Characterization of a murine model of non-lethal, symptomatic dengue virus infection

Vanessa V. Sarathy, Mellodee White, Li Li, Jaclyn A. Kaiser, Gerald A. Campbell, Gregg N. Milligan, Nigel Bourne, Alan D.T. Barrett

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23 Scopus citations


The mosquito-borne disease dengue is caused by four serologically- and genetically-related viruses, termed DENV-1 to DENV-4. Historical setbacks due to lack of human-like mouse models of dengue were partially remedied with characterization of lethal DENV-2 infection in immunocompromised AG129 mice (deficient in IFN-α/β/γ receptors). Recently, our group established lethal AG129 mouse infection models of DENV-1, DENV-3, and DENV-4 using human isolates. Here we compare a non-lethal, disseminated model of DENV-3 infection using strain D83-144 to that of the lethal outcome following infection by strain C0360/94. Both strains belong to DENV-3 genotype II and differ by only 13 amino acids. Intraperitoneal inoculation of AG129 mice with strain D83-144 led to clinical signs of dengue infection, such as cytokine induction, thrombocytopenia, and systemic infection. However, C0360/94 infection led to features of severe human dengue, including coagulopathy and lethal outcome, whereas D83-144 infection does not. This study is the first to investigate a low passage, non-mouse lethal strain in AG129 mice and demonstrates that D83-144 infection induces milder features of human dengue than those induced by lethal C0360/94 infection. The results suggest that the AG129 mouse model has applications to investigate factors associated with mild or severe disease.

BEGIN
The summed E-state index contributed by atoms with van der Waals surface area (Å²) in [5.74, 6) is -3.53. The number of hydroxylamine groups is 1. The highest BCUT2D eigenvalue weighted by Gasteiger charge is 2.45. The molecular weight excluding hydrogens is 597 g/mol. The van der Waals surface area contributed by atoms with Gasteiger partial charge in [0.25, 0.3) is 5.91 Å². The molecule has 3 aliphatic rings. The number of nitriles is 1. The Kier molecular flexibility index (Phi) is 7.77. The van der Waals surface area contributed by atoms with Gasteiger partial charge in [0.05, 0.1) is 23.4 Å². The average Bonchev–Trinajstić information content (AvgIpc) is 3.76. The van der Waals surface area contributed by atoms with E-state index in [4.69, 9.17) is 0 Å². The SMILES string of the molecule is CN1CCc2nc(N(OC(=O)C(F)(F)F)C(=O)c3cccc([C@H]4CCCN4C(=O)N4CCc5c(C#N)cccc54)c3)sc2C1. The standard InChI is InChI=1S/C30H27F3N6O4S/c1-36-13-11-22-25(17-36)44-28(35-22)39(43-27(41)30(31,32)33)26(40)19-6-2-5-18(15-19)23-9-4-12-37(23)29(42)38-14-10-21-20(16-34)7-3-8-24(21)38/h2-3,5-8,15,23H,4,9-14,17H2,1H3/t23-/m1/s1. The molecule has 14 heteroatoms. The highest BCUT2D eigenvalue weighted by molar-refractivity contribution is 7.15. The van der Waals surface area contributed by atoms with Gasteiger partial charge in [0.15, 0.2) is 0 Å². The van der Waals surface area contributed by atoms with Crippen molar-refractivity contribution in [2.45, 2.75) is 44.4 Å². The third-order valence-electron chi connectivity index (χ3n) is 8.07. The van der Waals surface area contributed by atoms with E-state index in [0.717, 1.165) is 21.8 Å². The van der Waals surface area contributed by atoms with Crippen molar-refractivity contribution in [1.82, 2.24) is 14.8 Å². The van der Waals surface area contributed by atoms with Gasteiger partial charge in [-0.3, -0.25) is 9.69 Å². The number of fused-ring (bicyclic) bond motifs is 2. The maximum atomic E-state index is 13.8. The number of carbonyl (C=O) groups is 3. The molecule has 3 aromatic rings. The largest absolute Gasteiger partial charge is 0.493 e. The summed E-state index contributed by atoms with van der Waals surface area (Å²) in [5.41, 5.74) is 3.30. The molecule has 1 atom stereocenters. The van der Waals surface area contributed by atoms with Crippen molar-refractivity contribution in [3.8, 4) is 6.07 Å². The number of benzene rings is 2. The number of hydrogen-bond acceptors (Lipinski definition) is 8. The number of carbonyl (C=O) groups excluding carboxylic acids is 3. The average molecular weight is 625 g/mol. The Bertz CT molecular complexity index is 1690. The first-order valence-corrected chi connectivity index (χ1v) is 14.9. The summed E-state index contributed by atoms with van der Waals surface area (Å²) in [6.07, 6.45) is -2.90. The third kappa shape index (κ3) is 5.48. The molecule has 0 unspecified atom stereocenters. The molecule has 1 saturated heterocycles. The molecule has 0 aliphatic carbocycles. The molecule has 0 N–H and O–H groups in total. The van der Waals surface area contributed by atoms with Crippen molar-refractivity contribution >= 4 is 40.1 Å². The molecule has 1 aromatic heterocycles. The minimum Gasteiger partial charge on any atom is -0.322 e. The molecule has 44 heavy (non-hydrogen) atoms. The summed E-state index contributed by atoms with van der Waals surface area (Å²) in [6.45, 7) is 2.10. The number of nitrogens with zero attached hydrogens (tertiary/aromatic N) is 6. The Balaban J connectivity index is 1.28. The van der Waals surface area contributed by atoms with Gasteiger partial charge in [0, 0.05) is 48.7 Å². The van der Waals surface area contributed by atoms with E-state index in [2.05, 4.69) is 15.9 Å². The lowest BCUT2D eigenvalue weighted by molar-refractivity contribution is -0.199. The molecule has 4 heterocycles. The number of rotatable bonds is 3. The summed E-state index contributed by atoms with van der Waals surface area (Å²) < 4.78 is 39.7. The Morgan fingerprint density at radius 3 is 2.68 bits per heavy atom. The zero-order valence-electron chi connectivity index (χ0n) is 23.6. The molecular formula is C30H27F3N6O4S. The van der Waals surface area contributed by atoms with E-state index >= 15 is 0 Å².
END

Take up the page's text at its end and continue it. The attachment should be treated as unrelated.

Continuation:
Original languageEnglish (US)
Article number4900
JournalScientific reports
Issue number1
StatePublished - Dec 1 2018

ASJC Scopus subject areas

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